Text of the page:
Helped by government stimulus programs and by cities who instituted eviction freezes during the pandemic, more tenants now are finding it difficult to remain in their residences, as rents continue to increase dramatically.
Although inflation is falling, the consistently hot housing market is enabling residential rental rates to soar. Lofty bumps in rent are happening everywhere and causing a lot of fear, especially for vulnerable groups like working single mothers, retirees and people receiving disability payments from the government, said Robert Desir, a New York Legal Aid Society staff attorney.
“People are going to be stuck with this extra cost that many are going to have a really hard time meeting. They are going to have to sacrifice other basics to pay for the rent,” Desir said. “If people can’t cut corners, they will fall behind in rent, risking eviction.”
A rent increase is akin to an eviction notice for many Americans and a power tool for landlords to turn over their rental units to tenants that will pay more. “They can receive a notice from the owner that says, ‘I’m going to raise the rent by 25, 50, 75 or 100%’ — whatever the landlord thinks that the market can bear,” Desir added.
According to Eviction Lab — the Princeton University-run resource for eviction data, tools and research — in 2018, landlords filed 3.6 million eviction cases and nearly 6 out of 100 renting households were threatened with eviction at least once during that year.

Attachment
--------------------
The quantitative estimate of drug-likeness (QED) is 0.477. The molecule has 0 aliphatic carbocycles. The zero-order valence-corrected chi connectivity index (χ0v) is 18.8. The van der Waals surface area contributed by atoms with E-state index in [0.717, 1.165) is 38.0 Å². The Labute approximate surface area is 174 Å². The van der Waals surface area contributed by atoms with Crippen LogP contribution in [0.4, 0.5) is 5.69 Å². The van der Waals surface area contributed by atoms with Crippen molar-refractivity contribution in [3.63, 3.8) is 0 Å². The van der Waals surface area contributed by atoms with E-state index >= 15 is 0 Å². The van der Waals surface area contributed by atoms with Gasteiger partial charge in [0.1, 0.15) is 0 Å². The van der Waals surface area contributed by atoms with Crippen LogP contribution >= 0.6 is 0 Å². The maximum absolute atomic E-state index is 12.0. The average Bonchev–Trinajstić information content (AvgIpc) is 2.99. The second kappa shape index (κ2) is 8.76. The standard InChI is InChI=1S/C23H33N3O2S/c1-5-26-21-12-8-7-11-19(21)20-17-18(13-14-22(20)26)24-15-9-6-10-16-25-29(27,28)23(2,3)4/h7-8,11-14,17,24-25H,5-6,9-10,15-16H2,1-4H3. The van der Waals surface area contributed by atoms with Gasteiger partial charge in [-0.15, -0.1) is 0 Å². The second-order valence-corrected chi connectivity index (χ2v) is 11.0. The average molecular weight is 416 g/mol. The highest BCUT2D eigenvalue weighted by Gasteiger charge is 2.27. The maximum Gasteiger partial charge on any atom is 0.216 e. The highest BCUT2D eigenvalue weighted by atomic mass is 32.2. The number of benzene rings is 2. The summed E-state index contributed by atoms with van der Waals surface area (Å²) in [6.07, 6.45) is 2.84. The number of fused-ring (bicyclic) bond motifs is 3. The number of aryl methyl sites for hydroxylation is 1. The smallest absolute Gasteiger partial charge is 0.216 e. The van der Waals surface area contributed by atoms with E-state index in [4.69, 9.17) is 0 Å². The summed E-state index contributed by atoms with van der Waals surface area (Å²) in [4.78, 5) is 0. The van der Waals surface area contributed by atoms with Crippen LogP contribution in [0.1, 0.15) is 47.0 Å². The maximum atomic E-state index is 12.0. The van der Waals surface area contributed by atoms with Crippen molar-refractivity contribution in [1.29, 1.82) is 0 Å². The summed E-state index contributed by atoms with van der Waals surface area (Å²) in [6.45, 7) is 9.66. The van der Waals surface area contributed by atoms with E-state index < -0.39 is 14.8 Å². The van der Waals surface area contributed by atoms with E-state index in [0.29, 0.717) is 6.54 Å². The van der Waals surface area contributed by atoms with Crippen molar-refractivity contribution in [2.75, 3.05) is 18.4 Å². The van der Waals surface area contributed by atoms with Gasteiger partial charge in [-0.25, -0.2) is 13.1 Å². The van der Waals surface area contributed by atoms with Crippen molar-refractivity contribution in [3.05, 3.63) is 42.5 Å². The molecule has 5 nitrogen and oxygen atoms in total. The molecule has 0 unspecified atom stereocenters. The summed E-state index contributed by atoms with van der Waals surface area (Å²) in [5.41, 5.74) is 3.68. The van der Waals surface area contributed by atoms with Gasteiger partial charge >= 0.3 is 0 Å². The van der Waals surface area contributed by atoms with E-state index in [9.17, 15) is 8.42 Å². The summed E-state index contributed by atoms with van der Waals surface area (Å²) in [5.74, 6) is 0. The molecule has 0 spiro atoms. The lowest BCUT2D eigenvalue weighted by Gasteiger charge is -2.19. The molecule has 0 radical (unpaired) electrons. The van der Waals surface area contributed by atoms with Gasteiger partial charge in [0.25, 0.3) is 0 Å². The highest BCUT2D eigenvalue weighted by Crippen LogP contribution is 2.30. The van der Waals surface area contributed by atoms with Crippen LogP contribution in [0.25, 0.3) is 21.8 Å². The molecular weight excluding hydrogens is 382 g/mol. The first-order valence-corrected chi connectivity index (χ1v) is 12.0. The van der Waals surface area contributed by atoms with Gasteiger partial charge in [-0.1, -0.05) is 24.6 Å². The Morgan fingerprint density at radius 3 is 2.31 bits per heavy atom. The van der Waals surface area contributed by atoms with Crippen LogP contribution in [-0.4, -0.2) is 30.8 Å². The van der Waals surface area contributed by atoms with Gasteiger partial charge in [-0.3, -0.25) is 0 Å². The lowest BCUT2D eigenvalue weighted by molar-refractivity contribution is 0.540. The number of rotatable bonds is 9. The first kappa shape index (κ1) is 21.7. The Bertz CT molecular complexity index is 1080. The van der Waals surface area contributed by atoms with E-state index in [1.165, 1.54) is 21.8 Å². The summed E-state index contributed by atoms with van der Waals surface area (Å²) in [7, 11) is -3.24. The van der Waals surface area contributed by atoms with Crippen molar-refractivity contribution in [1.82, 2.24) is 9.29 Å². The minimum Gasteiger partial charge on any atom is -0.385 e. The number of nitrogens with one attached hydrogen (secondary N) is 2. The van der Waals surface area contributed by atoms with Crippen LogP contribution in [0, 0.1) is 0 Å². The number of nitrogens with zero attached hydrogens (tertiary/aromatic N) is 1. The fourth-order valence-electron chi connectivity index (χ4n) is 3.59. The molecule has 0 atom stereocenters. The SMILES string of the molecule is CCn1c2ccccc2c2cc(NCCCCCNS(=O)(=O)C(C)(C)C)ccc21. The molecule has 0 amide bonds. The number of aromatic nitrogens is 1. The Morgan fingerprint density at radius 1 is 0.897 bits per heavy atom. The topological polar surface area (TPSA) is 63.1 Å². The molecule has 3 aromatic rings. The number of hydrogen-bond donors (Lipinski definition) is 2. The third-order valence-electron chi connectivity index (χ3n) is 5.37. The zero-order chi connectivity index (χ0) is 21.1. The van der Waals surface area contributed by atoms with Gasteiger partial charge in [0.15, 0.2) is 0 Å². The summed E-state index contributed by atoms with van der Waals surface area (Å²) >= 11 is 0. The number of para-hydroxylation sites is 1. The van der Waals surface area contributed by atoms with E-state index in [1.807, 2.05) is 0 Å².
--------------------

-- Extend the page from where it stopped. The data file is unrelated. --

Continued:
Looking at just the 10 states and 34 cities that the Eviction Lab team monitors through its real-time eviction and displacement tracker, there have been over 2.3 million evictions since the middle of March 2020, including 12,273 in the week ending June 3, 2023 (the latest weekly tally).
As USA Today notes, Las Vegas landlords have initiated 60% more evictions since January 2022 than they did from 2016 through 2018 and Phoenix has seen about a 40% spike in filings so far in 2023 compared with pre-pandemic years.
Viewing 2016 eviction rankings for locations across America, Eviction Lab listed North Charleston, South Carolina (16.5% eviction rate); Richmond, Virginia (11.44%); Hampton, Virginia (10.49%); Newport News, Virginia (10.23%) and Jackson, Mississippi, (8.75%) as the top evicting large cities in the United States.
However, among the areas it monitors specifically through its Eviction Tracking System (ETS), Eviction Lab claims the following eight cities have seen the most landlord eviction filings since March 15, 2020. (Note: Some cities had eviction moratoriums in place during this period.)
Lists of the top 100 evicting large, mid-sized and small cities and rural areas in the United States, along with a search option of nearly 30,000 places can be found here.
8 Cities With the Most Eviction Notices Right Now
1. New York
- Filings Since March 15, 2020: 246,378
- Filings From May 28 to June 3, 2023: 1,093
- Filings Since March 15, 2020: 174,775
- Filings From May 28 to June 3, 2023: 967
- Filings Since March 15, 2020: 165,723
- Filings From May 28 to June 3, 2023: 384
4. Las Vegas
- Filings Since March 15, 2020: 127,544
- Filings From May 28 to June 3, 2023: 994
- Filings Since March 15, 2020: 93,562
- Filings From May 28 to June 3, 2023: 459
6. Fort Worth, Texas
- Filings Since March 15, 2020: 92,749
- Filings From May 28 to June 3, 2023: 435
7. Miami-Ft. Lauderdale, Florida
- Filings Since March 15, 2020: 84,346
- Filings From May 28 to June 3, 2023: 799
8. Indianapolis, Indiana
- Filings Since March 15, 2020: 66,240
- Filings From May 28 to June 3, 2023: 334
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